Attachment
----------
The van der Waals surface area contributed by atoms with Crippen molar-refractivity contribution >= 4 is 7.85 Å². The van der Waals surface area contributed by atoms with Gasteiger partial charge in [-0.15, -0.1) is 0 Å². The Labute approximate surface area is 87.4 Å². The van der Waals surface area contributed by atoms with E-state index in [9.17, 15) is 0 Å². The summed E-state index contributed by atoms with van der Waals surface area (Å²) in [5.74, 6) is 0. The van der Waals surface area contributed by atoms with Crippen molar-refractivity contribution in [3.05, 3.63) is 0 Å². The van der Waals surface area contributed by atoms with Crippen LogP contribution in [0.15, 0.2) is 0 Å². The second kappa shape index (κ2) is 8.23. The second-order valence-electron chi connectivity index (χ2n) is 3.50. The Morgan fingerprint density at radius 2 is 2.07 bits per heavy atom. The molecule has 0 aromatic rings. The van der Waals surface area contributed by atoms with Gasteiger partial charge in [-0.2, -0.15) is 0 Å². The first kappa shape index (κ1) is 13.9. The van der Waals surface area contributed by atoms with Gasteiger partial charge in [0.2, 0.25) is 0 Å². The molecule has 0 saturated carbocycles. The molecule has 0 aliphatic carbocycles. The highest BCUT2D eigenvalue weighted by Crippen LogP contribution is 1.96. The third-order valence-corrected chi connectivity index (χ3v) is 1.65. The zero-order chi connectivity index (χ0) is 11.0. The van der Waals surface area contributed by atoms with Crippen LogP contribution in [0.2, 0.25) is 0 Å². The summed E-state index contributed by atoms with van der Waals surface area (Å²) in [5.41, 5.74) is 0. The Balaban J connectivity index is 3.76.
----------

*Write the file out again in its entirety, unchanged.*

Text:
The van der Waals surface area contributed by atoms with Crippen molar-refractivity contribution >= 4 is 7.85 Å². The van der Waals surface area contributed by atoms with Gasteiger partial charge in [-0.15, -0.1) is 0 Å². The Labute approximate surface area is 87.4 Å². The van der Waals surface area contributed by atoms with E-state index in [9.17, 15) is 0 Å². The summed E-state index contributed by atoms with van der Waals surface area (Å²) in [5.74, 6) is 0. The van der Waals surface area contributed by atoms with Crippen molar-refractivity contribution in [3.05, 3.63) is 0 Å². The van der Waals surface area contributed by atoms with Crippen LogP contribution in [0.15, 0.2) is 0 Å². The second kappa shape index (κ2) is 8.23. The second-order valence-electron chi connectivity index (χ2n) is 3.50. The Morgan fingerprint density at radius 2 is 2.07 bits per heavy atom. The molecule has 0 aromatic rings. The van der Waals surface area contributed by atoms with Gasteiger partial charge in [-0.2, -0.15) is 0 Å². The first kappa shape index (κ1) is 13.9. The van der Waals surface area contributed by atoms with Gasteiger partial charge in [0.2, 0.25) is 0 Å². The molecule has 0 saturated carbocycles. The molecule has 0 aliphatic carbocycles. The highest BCUT2D eigenvalue weighted by Crippen LogP contribution is 1.96. The third-order valence-corrected chi connectivity index (χ3v) is 1.65. The zero-order chi connectivity index (χ0) is 11.0. The van der Waals surface area contributed by atoms with Crippen LogP contribution in [0.2, 0.25) is 0 Å². The summed E-state index contributed by atoms with van der Waals surface area (Å²) in [5.41, 5.74) is 0. The Balaban J connectivity index is 3.76.